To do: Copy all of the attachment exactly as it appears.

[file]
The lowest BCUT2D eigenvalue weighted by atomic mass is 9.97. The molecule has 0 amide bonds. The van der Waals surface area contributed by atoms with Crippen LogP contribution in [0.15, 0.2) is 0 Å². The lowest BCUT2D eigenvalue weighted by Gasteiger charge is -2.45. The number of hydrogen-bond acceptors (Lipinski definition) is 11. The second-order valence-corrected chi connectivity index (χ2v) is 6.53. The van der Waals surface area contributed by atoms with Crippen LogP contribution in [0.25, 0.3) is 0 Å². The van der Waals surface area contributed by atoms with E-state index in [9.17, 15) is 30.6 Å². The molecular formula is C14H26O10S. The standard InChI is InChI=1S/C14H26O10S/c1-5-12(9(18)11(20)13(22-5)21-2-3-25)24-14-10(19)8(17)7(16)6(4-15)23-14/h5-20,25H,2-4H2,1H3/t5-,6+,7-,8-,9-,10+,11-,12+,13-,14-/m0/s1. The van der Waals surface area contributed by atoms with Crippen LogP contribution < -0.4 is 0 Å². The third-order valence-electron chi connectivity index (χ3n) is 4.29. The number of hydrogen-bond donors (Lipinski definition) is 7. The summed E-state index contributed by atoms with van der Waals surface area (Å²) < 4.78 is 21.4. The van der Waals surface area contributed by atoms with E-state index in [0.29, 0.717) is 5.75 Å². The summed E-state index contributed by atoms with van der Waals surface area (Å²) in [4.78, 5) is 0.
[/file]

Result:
The lowest BCUT2D eigenvalue weighted by atomic mass is 9.97. The molecule has 0 amide bonds. The van der Waals surface area contributed by atoms with Crippen LogP contribution in [0.15, 0.2) is 0 Å². The lowest BCUT2D eigenvalue weighted by Gasteiger charge is -2.45. The number of hydrogen-bond acceptors (Lipinski definition) is 11. The second-order valence-corrected chi connectivity index (χ2v) is 6.53. The van der Waals surface area contributed by atoms with Crippen LogP contribution in [0.25, 0.3) is 0 Å². The van der Waals surface area contributed by atoms with E-state index in [9.17, 15) is 30.6 Å². The molecular formula is C14H26O10S. The standard InChI is InChI=1S/C14H26O10S/c1-5-12(9(18)11(20)13(22-5)21-2-3-25)24-14-10(19)8(17)7(16)6(4-15)23-14/h5-20,25H,2-4H2,1H3/t5-,6+,7-,8-,9-,10+,11-,12+,13-,14-/m0/s1. The van der Waals surface area contributed by atoms with Crippen LogP contribution < -0.4 is 0 Å². The third-order valence-electron chi connectivity index (χ3n) is 4.29. The number of hydrogen-bond donors (Lipinski definition) is 7. The summed E-state index contributed by atoms with van der Waals surface area (Å²) < 4.78 is 21.4. The van der Waals surface area contributed by atoms with E-state index in [0.29, 0.717) is 5.75 Å². The summed E-state index contributed by atoms with van der Waals surface area (Å²) in [4.78, 5) is 0.